BARAGA, Mich. (WJMN) – The drum is the heartbeat of a people and the very soul of the Baraga Pow Wow. As part of Our Community Tour Baraga, Local 3’s John Truitt attended the celebration earlier this summer.
The songs tell a story in a way that is not only unique, but heartfelt, plaintive, and passionate. Songs that transcend language, where the lyrics are felt as well as heard.
Every year, close to a thousand people from across the country, both native and non-native, gather at the Ojibwe campground in Baraga for Maawanji’ding, or “gathering” in the Ojibwe language.
“One of the big things about Pow Wows is that it’s a celebration of culture. It’s a celebration of who we are as Native American people,” said John Teller Jr, Emcee for the Baraga Pow Wow. “We’re the original inhabitants of North America. And the fact that we get to celebrate our culture and share it with our relatives and our friends and our neighbors is a truly wonderful thing.”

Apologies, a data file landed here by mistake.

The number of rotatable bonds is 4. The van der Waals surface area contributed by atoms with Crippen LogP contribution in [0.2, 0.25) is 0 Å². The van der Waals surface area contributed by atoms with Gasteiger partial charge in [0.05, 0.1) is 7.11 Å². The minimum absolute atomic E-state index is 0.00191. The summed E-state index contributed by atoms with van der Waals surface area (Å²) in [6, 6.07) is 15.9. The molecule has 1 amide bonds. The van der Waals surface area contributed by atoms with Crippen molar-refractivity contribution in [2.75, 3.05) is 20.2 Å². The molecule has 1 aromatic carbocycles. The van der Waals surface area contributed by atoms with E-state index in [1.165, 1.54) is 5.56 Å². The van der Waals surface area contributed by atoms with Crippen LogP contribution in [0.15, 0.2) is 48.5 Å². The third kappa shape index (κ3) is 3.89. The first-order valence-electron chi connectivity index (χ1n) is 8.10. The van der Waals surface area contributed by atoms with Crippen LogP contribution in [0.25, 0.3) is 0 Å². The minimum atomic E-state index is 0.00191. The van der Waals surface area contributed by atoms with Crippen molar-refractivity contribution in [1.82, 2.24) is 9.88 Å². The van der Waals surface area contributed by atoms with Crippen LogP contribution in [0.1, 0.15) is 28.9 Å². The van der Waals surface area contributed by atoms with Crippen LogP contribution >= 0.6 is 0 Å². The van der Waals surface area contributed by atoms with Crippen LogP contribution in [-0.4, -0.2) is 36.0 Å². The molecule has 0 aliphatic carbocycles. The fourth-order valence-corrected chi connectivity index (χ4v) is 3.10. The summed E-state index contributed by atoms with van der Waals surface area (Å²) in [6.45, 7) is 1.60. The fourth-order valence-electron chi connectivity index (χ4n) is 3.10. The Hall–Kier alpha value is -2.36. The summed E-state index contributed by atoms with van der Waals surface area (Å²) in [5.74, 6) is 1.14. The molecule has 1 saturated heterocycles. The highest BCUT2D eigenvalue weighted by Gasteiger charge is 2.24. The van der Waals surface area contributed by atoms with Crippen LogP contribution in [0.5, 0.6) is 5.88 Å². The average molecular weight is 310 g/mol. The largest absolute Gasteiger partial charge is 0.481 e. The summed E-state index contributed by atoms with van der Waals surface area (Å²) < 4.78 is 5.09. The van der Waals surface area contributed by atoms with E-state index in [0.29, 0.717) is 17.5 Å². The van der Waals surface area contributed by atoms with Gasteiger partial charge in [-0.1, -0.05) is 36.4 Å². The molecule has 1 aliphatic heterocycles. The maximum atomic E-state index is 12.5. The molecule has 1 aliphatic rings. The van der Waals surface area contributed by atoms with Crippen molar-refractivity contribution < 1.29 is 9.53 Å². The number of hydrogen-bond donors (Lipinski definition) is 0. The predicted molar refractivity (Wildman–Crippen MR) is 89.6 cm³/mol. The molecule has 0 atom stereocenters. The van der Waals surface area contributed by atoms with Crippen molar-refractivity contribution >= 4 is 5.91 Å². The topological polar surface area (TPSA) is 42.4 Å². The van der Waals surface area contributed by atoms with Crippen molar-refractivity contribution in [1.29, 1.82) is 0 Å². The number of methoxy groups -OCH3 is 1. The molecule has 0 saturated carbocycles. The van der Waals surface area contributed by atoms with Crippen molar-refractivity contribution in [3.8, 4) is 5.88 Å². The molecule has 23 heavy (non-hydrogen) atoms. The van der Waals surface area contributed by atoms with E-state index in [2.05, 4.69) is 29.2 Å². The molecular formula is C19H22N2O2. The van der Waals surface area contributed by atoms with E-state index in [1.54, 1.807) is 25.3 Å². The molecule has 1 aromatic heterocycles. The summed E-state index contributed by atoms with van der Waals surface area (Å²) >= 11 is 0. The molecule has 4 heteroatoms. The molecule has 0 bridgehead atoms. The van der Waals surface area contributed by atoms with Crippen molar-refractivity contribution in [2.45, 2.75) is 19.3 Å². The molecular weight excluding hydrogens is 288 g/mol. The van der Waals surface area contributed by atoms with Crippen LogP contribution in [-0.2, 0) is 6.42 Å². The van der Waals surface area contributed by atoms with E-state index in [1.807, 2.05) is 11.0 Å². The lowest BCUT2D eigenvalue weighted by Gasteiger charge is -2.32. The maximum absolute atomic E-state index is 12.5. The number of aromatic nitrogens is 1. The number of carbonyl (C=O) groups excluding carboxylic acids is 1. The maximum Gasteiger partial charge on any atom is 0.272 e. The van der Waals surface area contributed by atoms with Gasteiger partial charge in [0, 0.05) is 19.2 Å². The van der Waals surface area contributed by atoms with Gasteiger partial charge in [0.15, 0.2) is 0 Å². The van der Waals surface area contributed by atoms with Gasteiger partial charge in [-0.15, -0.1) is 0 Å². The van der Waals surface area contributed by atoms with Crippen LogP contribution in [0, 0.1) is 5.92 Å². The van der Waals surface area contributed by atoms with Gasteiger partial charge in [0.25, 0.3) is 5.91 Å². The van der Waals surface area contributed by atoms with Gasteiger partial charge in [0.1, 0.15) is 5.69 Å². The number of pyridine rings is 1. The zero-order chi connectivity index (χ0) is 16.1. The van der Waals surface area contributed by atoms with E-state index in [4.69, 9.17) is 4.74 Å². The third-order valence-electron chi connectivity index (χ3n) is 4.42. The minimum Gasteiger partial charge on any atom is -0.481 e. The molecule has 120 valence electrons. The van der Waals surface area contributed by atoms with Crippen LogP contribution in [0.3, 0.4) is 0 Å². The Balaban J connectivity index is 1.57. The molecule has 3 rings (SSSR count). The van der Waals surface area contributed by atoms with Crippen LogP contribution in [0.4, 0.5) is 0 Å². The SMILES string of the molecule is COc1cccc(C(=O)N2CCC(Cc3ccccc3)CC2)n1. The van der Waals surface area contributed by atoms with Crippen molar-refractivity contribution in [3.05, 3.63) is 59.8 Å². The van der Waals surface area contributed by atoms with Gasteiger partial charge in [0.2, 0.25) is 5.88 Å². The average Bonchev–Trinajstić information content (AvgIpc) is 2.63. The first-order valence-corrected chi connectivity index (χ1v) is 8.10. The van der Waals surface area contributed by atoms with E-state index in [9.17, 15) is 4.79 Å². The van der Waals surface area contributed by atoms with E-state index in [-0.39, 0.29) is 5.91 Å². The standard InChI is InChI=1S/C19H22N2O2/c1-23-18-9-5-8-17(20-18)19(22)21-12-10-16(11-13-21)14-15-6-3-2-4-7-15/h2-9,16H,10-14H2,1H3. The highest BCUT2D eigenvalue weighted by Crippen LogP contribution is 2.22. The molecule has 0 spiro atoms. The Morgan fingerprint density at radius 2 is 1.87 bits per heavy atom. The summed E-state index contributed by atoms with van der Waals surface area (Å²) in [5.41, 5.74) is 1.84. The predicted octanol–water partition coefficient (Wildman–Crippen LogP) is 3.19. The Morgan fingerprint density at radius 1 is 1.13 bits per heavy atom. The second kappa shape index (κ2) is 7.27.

The Keweenaw Bay Indian Community is both the oldest and largest reservation in Michigan. It was established under the Chippewa Treaty of 1854.
With thousands of dollars in prize money, pride, and bragging rights at stake, everyone competing in the dance, drumming, and singing competitions realized the joy and amazement they contribute to the gathering.
“If you wanted to learn your language and to go back, you could go back to your home country that your ancestors originated from. We don’t have that luxury here,” Teller said. “And so the fact that our languages are continuing on, it’s part of who we are. The Anishinaabe language, the Menominee language, the Oneida language, any of our languages. It’s very much a big part of the continuation, the teaching and the learning, the relearning and passing on those traditions through our language, through our culture, through our stories.”
The three-day celebration included a Native American feast, which offered a native menu of moose, venison, walleye, and wild rice. Beyond entertainment, the Pow Wow reinforced and passed on vital traditions, relationships, and language to a younger generation, while honoring its elders with the respect they deserve.